These nanosponges remove sepsis-causing bacteria from the bloodstream

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[Image from Karl-Ludwig Poggemann on Flickr]

California researchers have created a nanosponge that is designed to absorb and remove molecules that are known to cause sepsis.

Researchers from the University of California at San Diego created macrophage nanosponges that are wrapped in the cell membranes of macrophages and can safely absorb and remove sepsis-causing molecules from the bloodstream. So far, the nanosponges have improved survival rates in mice with sepsis.

Sepsis occurs when immune chemicals that are released in the body to fight infection end up causing widespread inflammation, blood clots and leaky vessels, according to the National Institute of General Medical Sciences. Approximately 1 million Americans develop sepsis per year and about 28-50% of people who develop sepsis die. It also accounts for the most hospital readmissions per year than the four medical conditions that are tracked by the U.S. government (heart attacks, heart failure, COPD and pneumonia).

Typical treatment of sepsis usually involves administering antibiotics that can eliminate sepsis-causing bacteria, but can’t limit inflammation.

Some bacteria that causes sepsis secrete toxic molecules known as endotoxins. Endotoxins are recognized as dangerous by macrophages, which are white blood cells that play a role in inflammation. When the macrophages detect endotoxins, they produce inflammation-causing proteins called pro-inflammatory cytokines that make other macrophages produce more cytokines.

“To effectively manage sepsis, you need to manage this cytokine storm,” Liangfang Zhang, professor of nano engineering at UC San Diego and researcher, said in a press release.

The researchers showed that macrophage nanosponges could neutralize both endotoxins and pro-inflammatory cytokines in the bloodstream because they naturally bind to macrophage cell membranes.

The nanosponges act as universal traps for different sepsis-causing molecules. Since the sponges are covered in macrophage cell membrane, they are able to appear as the body’s own immune cells and run its course through the body without causing an immune system response.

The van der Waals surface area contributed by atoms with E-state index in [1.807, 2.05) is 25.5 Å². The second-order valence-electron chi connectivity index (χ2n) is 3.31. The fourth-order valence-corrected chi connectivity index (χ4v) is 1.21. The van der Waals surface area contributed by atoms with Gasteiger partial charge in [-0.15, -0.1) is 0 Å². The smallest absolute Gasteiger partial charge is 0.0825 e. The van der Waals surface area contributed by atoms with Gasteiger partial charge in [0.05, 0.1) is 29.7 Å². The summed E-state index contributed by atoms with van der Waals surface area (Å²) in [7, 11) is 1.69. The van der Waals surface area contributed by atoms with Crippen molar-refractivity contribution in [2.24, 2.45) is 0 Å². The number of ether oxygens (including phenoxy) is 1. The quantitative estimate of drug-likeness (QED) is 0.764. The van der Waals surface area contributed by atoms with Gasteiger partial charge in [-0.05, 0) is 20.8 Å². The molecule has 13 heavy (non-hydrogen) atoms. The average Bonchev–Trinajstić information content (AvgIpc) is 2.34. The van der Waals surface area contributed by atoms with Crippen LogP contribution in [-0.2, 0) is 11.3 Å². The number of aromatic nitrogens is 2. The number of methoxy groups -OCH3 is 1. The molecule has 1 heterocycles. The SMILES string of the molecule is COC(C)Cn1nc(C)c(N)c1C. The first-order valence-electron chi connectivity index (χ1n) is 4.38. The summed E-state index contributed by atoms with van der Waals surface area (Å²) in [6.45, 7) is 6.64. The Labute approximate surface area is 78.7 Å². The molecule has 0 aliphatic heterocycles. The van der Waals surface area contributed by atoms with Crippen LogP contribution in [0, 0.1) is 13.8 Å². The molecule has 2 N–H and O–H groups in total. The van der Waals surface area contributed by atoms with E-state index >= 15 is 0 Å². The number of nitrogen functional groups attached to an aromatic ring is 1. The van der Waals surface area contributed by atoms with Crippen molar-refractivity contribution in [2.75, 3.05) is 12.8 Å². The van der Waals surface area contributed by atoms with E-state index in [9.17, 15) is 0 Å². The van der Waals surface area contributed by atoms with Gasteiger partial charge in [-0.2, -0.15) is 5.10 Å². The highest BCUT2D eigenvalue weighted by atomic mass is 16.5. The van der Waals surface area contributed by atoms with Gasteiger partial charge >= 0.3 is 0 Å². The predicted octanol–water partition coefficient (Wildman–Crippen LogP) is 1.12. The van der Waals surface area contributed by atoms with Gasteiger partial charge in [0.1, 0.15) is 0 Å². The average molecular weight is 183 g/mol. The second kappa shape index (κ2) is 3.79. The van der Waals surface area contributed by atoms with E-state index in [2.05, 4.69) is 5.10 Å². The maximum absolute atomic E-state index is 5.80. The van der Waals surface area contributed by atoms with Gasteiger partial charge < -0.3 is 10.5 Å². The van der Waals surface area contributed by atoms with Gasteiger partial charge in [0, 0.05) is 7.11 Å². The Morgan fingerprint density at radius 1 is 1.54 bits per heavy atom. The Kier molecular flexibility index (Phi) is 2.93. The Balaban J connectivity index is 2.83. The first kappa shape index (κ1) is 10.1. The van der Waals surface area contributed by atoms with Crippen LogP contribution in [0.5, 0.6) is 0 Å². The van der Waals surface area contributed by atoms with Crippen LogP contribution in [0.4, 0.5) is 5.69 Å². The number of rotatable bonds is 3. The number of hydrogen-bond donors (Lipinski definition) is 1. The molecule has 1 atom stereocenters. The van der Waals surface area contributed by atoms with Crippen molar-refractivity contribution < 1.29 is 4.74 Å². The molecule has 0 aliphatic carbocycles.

“They can work across different bacterial genus, species and strains,” Zhang said.

Zhang and the researchers on this project used macrophage cells from mice to create nanosponges. The cells were soaked in a solution to make the cells burst and leave the membranes behind. Using a centrifuge, the researchers collected the membranes and mixed them with ball-shaped nanoparticles made of a biodegradable polymer. The mixing allowed for the nanoparticles to be coated in macrophage cell membranes.

The researchers gave the macrophage nanosponges to mice that had a lethal dose of E. coli. Four out of 10 of the mice were kept alive. Mice that were left untreated died. The research also showed that with just one dose of the macrophage nanosponges, the levels of endotoxins and pro-inflammatory cytokines were significantly reduced in the mice that were treated.

Zhang is currently working with biopharmaceutical companies to bring the macrophage nanosponges to clinical use and hopes to include manufacturing the nanosponges in large scales while testing them in large animal trials.

The research was published in the journal Proceedings of the National Academy of Sciences and was supported by the National Science Foundation, the Defense Threat Reduction Agency Joint Science and Technology Office for Chemical and Biological Defense and the National Institutes of Health.

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